Heading into what could be a stormy winter session of Parliament, the government intends to bring a Bill to repeal the three new agriculture laws and another on prohibiting “all private cryptocurrencies in India” with “certain exceptions”.
The Cryptocurrency and Regulation of Official Digital Currency Bill, 2021, is listed for introduction — one of 26 Bills — in Lok Sabha in the winter session starting November 29.
The Bill seeks to “create a facilitative framework for the creation of the official digital currency to be issued by the Reserve Bank of India”. It also “seeks to prohibit all private cryptocurrencies in India, however, it allows for certain exceptions to promote the underlying technology of cryptocurrency and its uses”.
Currently, there is no regulation or any ban on the use of cryptocurrencies in the country.
Prices of popular cryptocurrencies have been off their highs this month. While they were trading on an upward trajectory Tuesday, no significant movement was witnessed in the prices of these currencies following the announcement this evening of the Lok Sabha business. According to coinmarketcap.com, while Bitcoin was up 0.09 per cent in a 24-hour period, the price of Ethereum was up 2.68 per cent.
Earlier this month, Prime Minister Narendra Modi called a meeting on cryptocurrencies with senior officials. The indications are that strong regulatory steps will probably be taken to deal with the issue.
There have been a rising number of advertisements, featuring even film stars, promising easy and high returns on investments in cryptocurrencies. There are concerns that such currencies are allegedly being used for to lure investors with misleading claims.
Last week, the Standing Committee on Finance, chaired by BJP member Jayant Sinha, met representatives of crypto exchanges, Blockchain and Crypto Assets Council (BACC), among others, and came to the conclusion that cryptocurrencies should not be banned, but regulated.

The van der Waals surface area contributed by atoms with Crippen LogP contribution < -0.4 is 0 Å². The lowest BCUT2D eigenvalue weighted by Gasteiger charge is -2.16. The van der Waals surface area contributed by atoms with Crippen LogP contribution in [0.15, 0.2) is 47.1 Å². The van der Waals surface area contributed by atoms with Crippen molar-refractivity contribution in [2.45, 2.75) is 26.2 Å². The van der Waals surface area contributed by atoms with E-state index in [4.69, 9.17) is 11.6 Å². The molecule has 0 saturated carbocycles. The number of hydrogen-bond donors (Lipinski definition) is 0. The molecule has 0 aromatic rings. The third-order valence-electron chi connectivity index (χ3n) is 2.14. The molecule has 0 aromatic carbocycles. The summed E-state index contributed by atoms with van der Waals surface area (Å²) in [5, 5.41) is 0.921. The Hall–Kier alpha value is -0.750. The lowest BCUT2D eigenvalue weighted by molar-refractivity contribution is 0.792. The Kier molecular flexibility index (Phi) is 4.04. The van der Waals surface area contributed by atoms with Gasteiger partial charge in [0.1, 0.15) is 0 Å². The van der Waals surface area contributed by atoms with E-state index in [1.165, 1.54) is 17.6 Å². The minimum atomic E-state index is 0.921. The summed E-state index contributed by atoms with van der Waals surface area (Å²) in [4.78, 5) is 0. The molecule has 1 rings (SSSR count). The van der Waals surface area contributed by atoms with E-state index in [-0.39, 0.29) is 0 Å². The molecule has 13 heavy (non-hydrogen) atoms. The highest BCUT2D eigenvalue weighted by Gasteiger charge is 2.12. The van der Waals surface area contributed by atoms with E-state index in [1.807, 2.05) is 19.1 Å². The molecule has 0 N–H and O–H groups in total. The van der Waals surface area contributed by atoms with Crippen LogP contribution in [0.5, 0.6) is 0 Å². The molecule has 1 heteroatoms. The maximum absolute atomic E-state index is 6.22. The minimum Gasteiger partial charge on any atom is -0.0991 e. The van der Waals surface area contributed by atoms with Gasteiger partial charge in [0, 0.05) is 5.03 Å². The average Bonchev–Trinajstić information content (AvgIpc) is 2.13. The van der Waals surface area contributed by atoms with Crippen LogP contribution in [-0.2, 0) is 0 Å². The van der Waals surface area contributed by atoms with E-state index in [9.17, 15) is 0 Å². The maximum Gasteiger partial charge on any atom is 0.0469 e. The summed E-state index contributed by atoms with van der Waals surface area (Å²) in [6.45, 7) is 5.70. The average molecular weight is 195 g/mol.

The Reserve Bank of India has repeatedly underlined its strong view against cryptocurrencies, saying these pose serious threat to macroeconomic and financial stability of the country. It has also raised doubts on the number of investors trading on cryptocurrencies and their claimed market value.
Earlier this month, RBI Governor Shaktikanta Das reiterated his opposition to cryptocurrencies, saying these pose a serious threat to any financial system since they are unregulated by central banks.
The RBI announced its intent to come out with an official digital currency in the face of proliferation of cryptocurrencies like Bitcoin, about which the central bank has had many concerns.
Private digital currencies/virtual currencies/ cryptocurrencies have gained popularity in the past decade or so. But regulators and governments have been sceptical about these currencies and are apprehensive about the associated risks.
On March 4 this year, the Supreme Court set aside an RBI circular of April 6, 2018, prohibiting banks and entities regulated by it from providing services in relation to virtual currencies.
The four-week session of Parliament is also expected to witness the introduction of the Electricity (Amendment) Bill to de-licence power distribution and increase competition, and Bills meant to extend the tenure of the directors of the CBI and ED from two to five years. The proposed legislation on both have already drawn criticism from Opposition parties.
The Samyukt Kisan Morcha, the umbrella body of farm unions protesting against the three farm laws, has also demanded withdrawal of the electricity Bill.
The extension of tenures of the CBI and ED chiefs via ordinances has already been opposed by the Congress and Trinamool Congress.
Among the Bills listed for passage during the session are the Assisted Reproductive Technology Regulation Bill, 2020 (Surrogacy Bill) and the Maintenance and Welfare of Parents and Senior Citizens (Amendment) Bill, the banking amendment Bill and the IBC amendment Bill.